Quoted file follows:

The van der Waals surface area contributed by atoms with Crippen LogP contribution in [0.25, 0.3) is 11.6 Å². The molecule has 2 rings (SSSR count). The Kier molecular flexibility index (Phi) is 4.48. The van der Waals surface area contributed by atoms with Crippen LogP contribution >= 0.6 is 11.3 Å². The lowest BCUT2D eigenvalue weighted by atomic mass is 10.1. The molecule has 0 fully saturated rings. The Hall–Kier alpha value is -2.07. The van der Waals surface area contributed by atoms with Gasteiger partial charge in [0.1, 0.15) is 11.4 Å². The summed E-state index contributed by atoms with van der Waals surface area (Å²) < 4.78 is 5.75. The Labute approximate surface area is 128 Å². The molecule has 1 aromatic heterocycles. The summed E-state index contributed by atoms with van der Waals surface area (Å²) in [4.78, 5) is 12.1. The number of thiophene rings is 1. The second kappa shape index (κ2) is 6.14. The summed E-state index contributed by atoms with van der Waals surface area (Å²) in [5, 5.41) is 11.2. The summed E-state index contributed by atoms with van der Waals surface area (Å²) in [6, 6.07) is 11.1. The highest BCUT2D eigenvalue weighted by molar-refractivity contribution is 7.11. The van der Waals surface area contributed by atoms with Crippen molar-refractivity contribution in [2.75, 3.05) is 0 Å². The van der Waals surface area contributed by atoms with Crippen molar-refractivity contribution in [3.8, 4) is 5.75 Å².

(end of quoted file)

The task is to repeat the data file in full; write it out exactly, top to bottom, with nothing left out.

The van der Waals surface area contributed by atoms with Crippen LogP contribution in [0.25, 0.3) is 11.6 Å². The molecule has 2 rings (SSSR count). The Kier molecular flexibility index (Phi) is 4.48. The van der Waals surface area contributed by atoms with Crippen LogP contribution >= 0.6 is 11.3 Å². The lowest BCUT2D eigenvalue weighted by atomic mass is 10.1. The molecule has 0 fully saturated rings. The Hall–Kier alpha value is -2.07. The van der Waals surface area contributed by atoms with Gasteiger partial charge in [0.1, 0.15) is 11.4 Å². The summed E-state index contributed by atoms with van der Waals surface area (Å²) < 4.78 is 5.75. The Labute approximate surface area is 128 Å². The molecule has 1 aromatic heterocycles. The summed E-state index contributed by atoms with van der Waals surface area (Å²) in [4.78, 5) is 12.1. The number of thiophene rings is 1. The second kappa shape index (κ2) is 6.14. The summed E-state index contributed by atoms with van der Waals surface area (Å²) in [5, 5.41) is 11.2. The summed E-state index contributed by atoms with van der Waals surface area (Å²) in [6, 6.07) is 11.1. The highest BCUT2D eigenvalue weighted by molar-refractivity contribution is 7.11. The van der Waals surface area contributed by atoms with Crippen molar-refractivity contribution in [2.75, 3.05) is 0 Å². The van der Waals surface area contributed by atoms with Crippen molar-refractivity contribution in [3.8, 4) is 5.75 Å².